Friday, March 7, 2014
By Steve Mistler email@example.com
(Continued from page 1)
THE SUPPLEMENTAL Nutrition Assistance Program prohibits the purchase of these items:
• Prepared foods (fast food)
• Alcohol, beer and wine
• Cigarettes and other tobacco products
• Nonfood items such as toilet paper, cleaning and household supplies.
The study found no evidence correlating food stamp use to poor dietary choices or health consequences.
One reason, it noted, is that food stamps only supplement a recipient's buying power, so the benefit doesn't necessarily dictate food choices.
"Low-income consumers and food stamp recipients are subject to the same factors that influence food choices throughout our society -- including marketing strategies, cultural preferences, the value of convenience, and personal tastes," the study said.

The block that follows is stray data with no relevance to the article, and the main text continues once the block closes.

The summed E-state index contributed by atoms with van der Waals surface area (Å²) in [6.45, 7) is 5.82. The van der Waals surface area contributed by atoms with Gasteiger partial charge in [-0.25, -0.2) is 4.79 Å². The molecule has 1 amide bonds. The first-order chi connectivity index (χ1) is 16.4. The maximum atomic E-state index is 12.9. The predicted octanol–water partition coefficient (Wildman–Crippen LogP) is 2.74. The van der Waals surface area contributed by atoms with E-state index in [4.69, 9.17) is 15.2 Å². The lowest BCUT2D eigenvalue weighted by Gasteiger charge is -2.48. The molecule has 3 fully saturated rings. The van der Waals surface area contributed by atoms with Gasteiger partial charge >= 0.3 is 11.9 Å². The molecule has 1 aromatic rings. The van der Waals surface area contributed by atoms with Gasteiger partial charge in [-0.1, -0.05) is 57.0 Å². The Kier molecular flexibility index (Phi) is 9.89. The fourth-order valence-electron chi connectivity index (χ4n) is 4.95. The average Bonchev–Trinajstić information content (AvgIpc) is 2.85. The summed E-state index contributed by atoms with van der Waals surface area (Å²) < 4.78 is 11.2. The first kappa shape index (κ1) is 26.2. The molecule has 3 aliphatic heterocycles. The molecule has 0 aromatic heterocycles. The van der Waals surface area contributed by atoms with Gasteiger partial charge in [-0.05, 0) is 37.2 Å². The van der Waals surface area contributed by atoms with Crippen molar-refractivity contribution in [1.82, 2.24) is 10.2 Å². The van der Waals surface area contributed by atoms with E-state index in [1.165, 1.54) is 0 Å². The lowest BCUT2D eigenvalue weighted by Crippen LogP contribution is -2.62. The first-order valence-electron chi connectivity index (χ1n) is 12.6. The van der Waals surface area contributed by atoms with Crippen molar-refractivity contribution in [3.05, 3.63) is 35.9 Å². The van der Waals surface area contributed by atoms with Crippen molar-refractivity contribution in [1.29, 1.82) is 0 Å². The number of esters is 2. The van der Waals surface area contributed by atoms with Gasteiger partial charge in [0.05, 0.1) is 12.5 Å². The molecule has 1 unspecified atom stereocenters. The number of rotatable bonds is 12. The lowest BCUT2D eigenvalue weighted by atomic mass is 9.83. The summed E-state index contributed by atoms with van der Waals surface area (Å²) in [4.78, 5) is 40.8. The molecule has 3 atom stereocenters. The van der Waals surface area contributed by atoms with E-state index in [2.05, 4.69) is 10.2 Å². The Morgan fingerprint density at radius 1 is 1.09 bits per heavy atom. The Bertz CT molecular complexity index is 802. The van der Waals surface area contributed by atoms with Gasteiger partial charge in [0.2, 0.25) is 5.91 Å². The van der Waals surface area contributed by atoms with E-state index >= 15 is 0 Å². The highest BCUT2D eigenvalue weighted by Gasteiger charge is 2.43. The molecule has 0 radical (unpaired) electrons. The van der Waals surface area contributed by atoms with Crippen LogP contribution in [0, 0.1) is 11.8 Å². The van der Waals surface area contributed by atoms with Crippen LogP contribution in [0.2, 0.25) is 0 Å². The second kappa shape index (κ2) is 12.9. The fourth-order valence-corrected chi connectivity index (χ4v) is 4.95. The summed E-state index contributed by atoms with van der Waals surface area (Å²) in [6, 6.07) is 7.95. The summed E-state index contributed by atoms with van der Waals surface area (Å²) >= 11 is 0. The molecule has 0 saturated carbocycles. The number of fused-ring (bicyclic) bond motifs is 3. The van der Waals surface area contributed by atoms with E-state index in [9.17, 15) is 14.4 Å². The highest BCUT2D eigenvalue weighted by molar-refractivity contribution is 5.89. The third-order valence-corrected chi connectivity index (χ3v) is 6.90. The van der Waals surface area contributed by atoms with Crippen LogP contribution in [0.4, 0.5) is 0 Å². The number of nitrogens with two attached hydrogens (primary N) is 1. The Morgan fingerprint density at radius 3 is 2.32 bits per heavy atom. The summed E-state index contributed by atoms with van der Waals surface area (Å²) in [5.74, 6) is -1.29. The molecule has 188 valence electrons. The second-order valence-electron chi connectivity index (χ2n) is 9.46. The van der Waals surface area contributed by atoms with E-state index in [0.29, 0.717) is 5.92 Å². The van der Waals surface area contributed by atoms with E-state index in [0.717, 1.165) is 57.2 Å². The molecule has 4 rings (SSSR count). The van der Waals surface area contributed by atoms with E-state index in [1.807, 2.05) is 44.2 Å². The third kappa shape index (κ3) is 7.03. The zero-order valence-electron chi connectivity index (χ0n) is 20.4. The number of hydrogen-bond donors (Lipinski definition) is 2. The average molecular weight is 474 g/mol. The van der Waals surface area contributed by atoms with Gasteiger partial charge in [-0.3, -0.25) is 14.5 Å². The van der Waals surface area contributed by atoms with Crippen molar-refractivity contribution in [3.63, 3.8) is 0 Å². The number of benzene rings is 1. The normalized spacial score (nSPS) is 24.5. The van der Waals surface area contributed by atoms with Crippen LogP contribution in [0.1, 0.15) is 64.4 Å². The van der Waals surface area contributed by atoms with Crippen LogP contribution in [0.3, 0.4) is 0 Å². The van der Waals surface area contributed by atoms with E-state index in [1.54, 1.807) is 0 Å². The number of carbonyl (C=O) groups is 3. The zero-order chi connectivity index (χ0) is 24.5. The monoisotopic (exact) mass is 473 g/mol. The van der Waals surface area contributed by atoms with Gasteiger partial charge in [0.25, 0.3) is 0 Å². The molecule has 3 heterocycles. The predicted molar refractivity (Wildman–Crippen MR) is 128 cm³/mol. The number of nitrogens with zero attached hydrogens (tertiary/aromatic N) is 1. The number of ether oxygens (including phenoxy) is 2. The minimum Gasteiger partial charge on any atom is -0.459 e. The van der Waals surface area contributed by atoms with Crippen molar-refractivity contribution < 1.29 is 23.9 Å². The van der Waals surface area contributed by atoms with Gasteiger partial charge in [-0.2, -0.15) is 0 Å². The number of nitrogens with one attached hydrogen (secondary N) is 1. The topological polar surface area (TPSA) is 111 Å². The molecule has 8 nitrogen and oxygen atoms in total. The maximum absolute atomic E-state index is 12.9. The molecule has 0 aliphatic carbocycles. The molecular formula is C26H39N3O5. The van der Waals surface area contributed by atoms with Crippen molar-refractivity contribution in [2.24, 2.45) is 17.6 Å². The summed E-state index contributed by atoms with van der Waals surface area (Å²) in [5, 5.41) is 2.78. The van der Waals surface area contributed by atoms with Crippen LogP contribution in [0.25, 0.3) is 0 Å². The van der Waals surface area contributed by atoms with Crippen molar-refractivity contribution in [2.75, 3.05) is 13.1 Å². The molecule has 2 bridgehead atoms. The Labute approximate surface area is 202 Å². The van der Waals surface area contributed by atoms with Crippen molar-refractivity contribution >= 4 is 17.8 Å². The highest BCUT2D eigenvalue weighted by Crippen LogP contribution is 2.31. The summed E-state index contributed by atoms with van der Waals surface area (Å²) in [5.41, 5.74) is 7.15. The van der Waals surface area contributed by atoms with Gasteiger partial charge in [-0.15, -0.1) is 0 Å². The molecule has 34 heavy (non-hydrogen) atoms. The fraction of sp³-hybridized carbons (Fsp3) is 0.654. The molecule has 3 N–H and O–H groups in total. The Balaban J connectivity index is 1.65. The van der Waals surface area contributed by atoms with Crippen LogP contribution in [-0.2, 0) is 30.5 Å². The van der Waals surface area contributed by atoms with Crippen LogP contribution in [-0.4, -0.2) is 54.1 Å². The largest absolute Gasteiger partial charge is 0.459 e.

Anti-poverty groups made that argument on Friday.
Ann Woloson, with Maine Equal Justice Partners, told lawmakers that obesity and poor diets aren't restricted to one part of the population.
Other critics said the proposal unfairly targets poor people when obesity is a problem that affects the nation's entire population.
The Maine Grocers Association, a trade group for supermarkets and distributors, also opposed the proposal.
Shelley Doak, lobbyist for the organization, said the new restrictions would force grocers to retrain clerks and update computer systems.
Newell Auger, lobbyist for the Maine Beverage Association, which represents the soft drink industry, noted that consumption of full-calorie sodas declined 10 percent from 2000 to 2010, and that sales of bottled water climbed nearly 300 percent over the same period.
Auger said that if there was a strong correlation between soft drink consumption and obesity, then obesity rates should be decreasing.
The committee's work session on the bill has not yet been scheduled.
Steve Mistler can be contacted at 620-7016 or at: